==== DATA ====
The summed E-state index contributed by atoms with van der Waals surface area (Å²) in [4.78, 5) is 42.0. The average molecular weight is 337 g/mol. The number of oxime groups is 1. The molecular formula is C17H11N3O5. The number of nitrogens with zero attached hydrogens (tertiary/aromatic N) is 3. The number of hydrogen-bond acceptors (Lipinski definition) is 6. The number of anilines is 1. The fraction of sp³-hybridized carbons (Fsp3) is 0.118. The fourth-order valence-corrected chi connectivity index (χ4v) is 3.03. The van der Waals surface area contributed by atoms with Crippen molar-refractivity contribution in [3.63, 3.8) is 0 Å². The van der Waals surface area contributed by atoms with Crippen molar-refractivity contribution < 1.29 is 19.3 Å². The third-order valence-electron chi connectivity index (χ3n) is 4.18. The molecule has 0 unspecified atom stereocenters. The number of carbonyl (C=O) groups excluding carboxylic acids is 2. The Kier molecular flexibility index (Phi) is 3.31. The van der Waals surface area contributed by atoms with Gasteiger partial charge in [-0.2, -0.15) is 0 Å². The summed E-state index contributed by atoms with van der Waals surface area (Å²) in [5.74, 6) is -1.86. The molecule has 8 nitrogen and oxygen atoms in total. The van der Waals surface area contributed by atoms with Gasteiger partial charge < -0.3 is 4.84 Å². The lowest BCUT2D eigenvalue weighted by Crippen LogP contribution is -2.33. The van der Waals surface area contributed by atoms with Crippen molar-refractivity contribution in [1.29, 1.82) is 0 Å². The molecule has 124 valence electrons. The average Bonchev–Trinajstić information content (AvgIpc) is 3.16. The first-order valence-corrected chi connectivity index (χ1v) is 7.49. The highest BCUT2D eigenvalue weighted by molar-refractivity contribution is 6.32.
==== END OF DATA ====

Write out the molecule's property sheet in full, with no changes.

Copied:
The summed E-state index contributed by atoms with van der Waals surface area (Å²) in [4.78, 5) is 42.0. The average molecular weight is 337 g/mol. The number of oxime groups is 1. The molecular formula is C17H11N3O5. The number of nitrogens with zero attached hydrogens (tertiary/aromatic N) is 3. The number of hydrogen-bond acceptors (Lipinski definition) is 6. The number of anilines is 1. The fraction of sp³-hybridized carbons (Fsp3) is 0.118. The fourth-order valence-corrected chi connectivity index (χ4v) is 3.03. The van der Waals surface area contributed by atoms with Crippen molar-refractivity contribution in [3.63, 3.8) is 0 Å². The van der Waals surface area contributed by atoms with Crippen molar-refractivity contribution < 1.29 is 19.3 Å². The third-order valence-electron chi connectivity index (χ3n) is 4.18. The molecule has 0 unspecified atom stereocenters. The number of carbonyl (C=O) groups excluding carboxylic acids is 2. The Kier molecular flexibility index (Phi) is 3.31. The van der Waals surface area contributed by atoms with Gasteiger partial charge in [-0.2, -0.15) is 0 Å². The summed E-state index contributed by atoms with van der Waals surface area (Å²) in [5.74, 6) is -1.86. The molecule has 8 nitrogen and oxygen atoms in total. The van der Waals surface area contributed by atoms with Gasteiger partial charge < -0.3 is 4.84 Å². The lowest BCUT2D eigenvalue weighted by Crippen LogP contribution is -2.33. The van der Waals surface area contributed by atoms with Crippen molar-refractivity contribution in [1.29, 1.82) is 0 Å². The molecule has 124 valence electrons. The average Bonchev–Trinajstić information content (AvgIpc) is 3.16. The first-order valence-corrected chi connectivity index (χ1v) is 7.49. The highest BCUT2D eigenvalue weighted by molar-refractivity contribution is 6.32.